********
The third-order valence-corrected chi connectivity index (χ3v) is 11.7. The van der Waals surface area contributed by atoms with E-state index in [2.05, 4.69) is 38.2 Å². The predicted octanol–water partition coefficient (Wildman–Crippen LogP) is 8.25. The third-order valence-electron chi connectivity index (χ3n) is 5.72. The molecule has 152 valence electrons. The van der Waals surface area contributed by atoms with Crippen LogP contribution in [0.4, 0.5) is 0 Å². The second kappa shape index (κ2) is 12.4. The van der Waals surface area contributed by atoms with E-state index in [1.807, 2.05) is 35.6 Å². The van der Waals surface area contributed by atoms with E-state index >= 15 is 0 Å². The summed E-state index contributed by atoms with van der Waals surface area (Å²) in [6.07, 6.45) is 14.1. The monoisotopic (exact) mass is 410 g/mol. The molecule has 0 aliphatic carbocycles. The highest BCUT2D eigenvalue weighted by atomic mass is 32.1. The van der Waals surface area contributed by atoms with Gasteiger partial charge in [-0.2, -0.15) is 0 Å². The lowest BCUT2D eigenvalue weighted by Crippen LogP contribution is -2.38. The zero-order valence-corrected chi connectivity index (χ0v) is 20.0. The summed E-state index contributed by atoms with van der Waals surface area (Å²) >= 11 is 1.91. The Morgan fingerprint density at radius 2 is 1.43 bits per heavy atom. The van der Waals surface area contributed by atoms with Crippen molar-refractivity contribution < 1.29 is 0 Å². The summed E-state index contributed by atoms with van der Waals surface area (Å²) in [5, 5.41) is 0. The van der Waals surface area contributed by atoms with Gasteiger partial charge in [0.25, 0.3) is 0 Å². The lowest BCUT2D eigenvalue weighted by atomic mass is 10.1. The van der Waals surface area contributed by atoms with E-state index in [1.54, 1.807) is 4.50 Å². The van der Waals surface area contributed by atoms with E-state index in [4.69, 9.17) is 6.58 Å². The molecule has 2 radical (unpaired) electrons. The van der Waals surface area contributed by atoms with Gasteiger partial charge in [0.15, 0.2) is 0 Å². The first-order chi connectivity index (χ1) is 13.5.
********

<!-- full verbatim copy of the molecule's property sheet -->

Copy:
The third-order valence-corrected chi connectivity index (χ3v) is 11.7. The van der Waals surface area contributed by atoms with E-state index in [2.05, 4.69) is 38.2 Å². The predicted octanol–water partition coefficient (Wildman–Crippen LogP) is 8.25. The third-order valence-electron chi connectivity index (χ3n) is 5.72. The molecule has 152 valence electrons. The van der Waals surface area contributed by atoms with Crippen LogP contribution in [0.4, 0.5) is 0 Å². The second kappa shape index (κ2) is 12.4. The van der Waals surface area contributed by atoms with E-state index in [1.807, 2.05) is 35.6 Å². The van der Waals surface area contributed by atoms with E-state index >= 15 is 0 Å². The summed E-state index contributed by atoms with van der Waals surface area (Å²) in [6.07, 6.45) is 14.1. The monoisotopic (exact) mass is 410 g/mol. The molecule has 0 aliphatic carbocycles. The highest BCUT2D eigenvalue weighted by atomic mass is 32.1. The van der Waals surface area contributed by atoms with Gasteiger partial charge in [-0.2, -0.15) is 0 Å². The lowest BCUT2D eigenvalue weighted by Crippen LogP contribution is -2.38. The zero-order valence-corrected chi connectivity index (χ0v) is 20.0. The summed E-state index contributed by atoms with van der Waals surface area (Å²) >= 11 is 1.91. The Morgan fingerprint density at radius 2 is 1.43 bits per heavy atom. The van der Waals surface area contributed by atoms with Crippen molar-refractivity contribution < 1.29 is 0 Å². The summed E-state index contributed by atoms with van der Waals surface area (Å²) in [5, 5.41) is 0. The van der Waals surface area contributed by atoms with Gasteiger partial charge in [0.25, 0.3) is 0 Å². The lowest BCUT2D eigenvalue weighted by atomic mass is 10.1. The van der Waals surface area contributed by atoms with E-state index in [1.54, 1.807) is 4.50 Å². The van der Waals surface area contributed by atoms with E-state index in [4.69, 9.17) is 6.58 Å². The molecule has 2 radical (unpaired) electrons. The van der Waals surface area contributed by atoms with Gasteiger partial charge in [0.15, 0.2) is 0 Å². The first-order chi connectivity index (χ1) is 13.5.